Happy #WorldFMDay

Today, our Executive Chef, @AlistairDay shares his insights on food design for wellbeing and community to enable positive experiences.

Food design for wellbeing & community

Stress meets wellness at work

Mental and physical wellbeing is a topic which seems to be dominating headlines as organisations all around the UK begin to implement plans aimed at reducing cases of mental and physical health problems.

With stress now the number one cause of long-term absenteeism, this is as much a financial issue as it is a moral one and big business are finally waking up to the importance of a healthy workforce.

So where does this leave the facilities management sector and what role should service partners be playing in the implementation of health and wellbeing practices? For starters it creates an unprecedented opportunity for the industry to embrace a key role in ensuring that people’s health and wellbeing underpins everything that happens in an office building environment, while at the same time allowing FM professionals to take on the responsibility for what should be seen as the cornerstone of a happy and productive workforce.

Food design for enabling wellbeing experiences

Wellness encompasses a whole range of things, but when it comes to implementation, one of the best places to start is diet. A healthy mind requires a healthy body and that begins with nutritional food and drinks.

This doesn’t necessarily mean cutting out anything with even the slightest bit of fat or sugar, but rather providing options and information so that employees and guests can make informed choices that work for them. It’s also beneficial to tailor the eating format to match the style of working that is preferred. Whether it be the latest street food pop-ups or the more traditional café style dining, it’s all about working to provide an offering that works for the end user.

Our newly designed RESTORE programme for example, focuses on four key nutritional areas; Fuel, Heart, Core and Mood. With menus designed to aid each of these areas, employees are able to tailor their diet to their liking, while also learning about the importance of healthy eating. Having nutritional and dietary input is key for service providers to ensure that they offer food information that guests can trust in relation to wellbeing.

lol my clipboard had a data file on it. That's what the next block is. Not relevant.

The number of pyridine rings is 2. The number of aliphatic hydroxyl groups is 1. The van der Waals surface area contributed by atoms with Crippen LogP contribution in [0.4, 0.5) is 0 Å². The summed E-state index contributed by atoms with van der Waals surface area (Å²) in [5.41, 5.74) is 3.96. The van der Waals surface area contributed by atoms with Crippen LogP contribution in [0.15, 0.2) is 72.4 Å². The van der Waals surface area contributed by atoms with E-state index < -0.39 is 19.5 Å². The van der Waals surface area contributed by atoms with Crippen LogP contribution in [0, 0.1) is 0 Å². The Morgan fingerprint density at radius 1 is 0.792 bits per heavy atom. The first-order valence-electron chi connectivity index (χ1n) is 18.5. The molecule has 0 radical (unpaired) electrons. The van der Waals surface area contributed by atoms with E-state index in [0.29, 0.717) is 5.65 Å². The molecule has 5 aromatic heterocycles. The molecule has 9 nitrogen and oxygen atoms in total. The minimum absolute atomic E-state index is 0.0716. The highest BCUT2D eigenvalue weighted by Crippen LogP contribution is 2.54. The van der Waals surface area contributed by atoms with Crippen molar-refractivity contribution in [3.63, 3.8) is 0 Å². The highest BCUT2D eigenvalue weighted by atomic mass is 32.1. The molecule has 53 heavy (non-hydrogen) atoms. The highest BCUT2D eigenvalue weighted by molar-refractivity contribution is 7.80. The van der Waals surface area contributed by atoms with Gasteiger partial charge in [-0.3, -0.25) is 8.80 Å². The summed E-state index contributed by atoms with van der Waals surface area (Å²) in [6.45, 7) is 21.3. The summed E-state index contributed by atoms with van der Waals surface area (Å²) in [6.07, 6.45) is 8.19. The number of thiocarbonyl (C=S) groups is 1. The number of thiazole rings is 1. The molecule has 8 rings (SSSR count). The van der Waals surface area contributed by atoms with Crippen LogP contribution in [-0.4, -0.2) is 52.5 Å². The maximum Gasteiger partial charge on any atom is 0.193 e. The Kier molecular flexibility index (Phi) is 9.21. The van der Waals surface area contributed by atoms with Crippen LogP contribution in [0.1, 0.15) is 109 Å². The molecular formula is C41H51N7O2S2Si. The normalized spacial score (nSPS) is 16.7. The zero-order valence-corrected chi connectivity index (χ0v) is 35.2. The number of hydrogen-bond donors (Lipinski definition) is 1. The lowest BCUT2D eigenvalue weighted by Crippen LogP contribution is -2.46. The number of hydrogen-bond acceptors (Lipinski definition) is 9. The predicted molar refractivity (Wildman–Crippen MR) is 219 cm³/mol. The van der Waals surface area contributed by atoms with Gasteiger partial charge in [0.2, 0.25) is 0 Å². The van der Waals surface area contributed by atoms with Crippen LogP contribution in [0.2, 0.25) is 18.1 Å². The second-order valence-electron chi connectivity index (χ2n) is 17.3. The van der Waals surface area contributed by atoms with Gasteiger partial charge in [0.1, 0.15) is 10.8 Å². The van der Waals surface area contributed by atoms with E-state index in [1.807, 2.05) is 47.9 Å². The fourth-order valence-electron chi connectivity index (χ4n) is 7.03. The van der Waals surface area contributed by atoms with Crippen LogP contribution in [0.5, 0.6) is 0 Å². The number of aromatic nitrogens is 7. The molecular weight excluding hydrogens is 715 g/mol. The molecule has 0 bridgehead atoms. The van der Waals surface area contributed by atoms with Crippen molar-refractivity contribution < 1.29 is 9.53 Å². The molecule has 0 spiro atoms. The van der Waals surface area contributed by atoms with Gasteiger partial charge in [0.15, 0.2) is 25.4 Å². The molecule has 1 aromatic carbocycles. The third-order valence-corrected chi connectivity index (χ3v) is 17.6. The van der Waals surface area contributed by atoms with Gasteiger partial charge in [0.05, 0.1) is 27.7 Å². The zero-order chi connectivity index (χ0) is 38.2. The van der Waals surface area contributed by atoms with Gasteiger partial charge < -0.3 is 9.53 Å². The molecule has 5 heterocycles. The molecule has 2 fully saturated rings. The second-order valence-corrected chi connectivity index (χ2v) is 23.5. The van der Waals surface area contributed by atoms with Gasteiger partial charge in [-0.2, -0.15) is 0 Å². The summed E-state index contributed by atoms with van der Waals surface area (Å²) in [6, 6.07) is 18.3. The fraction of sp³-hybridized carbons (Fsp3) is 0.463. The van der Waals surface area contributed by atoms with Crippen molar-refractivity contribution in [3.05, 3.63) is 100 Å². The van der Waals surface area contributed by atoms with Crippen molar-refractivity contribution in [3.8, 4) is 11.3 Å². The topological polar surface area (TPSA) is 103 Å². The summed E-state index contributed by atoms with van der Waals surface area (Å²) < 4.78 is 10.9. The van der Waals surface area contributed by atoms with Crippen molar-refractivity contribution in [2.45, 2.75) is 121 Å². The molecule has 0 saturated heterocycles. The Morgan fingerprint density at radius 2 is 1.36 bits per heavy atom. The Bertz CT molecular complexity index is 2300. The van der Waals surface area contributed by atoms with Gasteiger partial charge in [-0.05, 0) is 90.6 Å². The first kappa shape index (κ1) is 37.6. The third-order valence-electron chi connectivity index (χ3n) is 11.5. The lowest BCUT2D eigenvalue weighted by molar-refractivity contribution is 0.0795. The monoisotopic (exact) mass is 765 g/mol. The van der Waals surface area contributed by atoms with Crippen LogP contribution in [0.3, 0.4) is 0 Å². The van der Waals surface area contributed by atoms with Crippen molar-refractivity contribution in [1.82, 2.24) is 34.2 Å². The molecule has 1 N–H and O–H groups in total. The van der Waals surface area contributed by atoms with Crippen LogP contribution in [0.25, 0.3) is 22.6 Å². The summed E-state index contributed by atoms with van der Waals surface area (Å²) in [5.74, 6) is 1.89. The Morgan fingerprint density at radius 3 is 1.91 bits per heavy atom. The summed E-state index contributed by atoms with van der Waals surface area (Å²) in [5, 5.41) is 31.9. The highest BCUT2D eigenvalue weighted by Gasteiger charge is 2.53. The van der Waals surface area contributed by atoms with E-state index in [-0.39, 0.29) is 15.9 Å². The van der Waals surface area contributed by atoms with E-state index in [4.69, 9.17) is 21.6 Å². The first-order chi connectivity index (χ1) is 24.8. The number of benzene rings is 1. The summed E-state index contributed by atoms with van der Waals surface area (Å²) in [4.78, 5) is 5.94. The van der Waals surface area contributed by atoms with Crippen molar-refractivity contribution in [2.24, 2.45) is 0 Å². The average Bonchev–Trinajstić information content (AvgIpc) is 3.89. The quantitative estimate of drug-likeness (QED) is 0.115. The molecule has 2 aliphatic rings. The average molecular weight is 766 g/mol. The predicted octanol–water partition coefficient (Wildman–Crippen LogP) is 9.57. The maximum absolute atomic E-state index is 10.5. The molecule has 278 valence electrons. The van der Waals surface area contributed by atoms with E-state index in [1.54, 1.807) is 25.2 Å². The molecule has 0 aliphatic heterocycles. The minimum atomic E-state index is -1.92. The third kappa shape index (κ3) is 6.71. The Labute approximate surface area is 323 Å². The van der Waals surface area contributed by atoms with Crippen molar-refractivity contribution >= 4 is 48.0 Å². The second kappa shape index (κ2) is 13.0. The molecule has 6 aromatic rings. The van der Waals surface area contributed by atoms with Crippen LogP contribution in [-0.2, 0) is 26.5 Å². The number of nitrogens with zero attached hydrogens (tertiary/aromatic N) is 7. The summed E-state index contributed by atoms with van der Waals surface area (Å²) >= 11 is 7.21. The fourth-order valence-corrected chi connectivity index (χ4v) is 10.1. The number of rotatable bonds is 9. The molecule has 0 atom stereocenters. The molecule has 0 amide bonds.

As well as a dietary understanding, it’s also important to have a strong awareness of the provenance and sourcing of food and drink so that you can guarantee the produce is of high quality and that it is both sustainable and ethical.

Sharing plates for building working relationship

Another way to encourage wellness through food which may not be so obvious, is communal dining. We understand that due to workloads, many employees have lunch at their desks, but whenever possible, we encourage them to instead join their colleagues for a shared meal or break where they can switch off and socialise.

It may seem simplistic, but sharing a meal with a fellow staff member can do wonders for team cohesion and solidarity. You can make this more effective by employing specific initiatives such as a weekly meat-free day, a world food week or even just a quarterly team lunch. We run lunchtime featured pop ups, Friday breakfast clubs, ice cream duo breaks, department donut days and offer collaborative hospitality menus to help our workplace guests get together.

Wellbeing approach is here to stay

Remember, developing strong wellbeing practices isn’t just a case of  planning the odd day dedicated to eating healthily, it’s a continuous approach which needs to be built into the fabric of the business. It’s the job of FM professionals to not only implement these practices, but also to ensure that they are maintained until they become the norm.

Alistair Day, Executive chef at Bennett Hay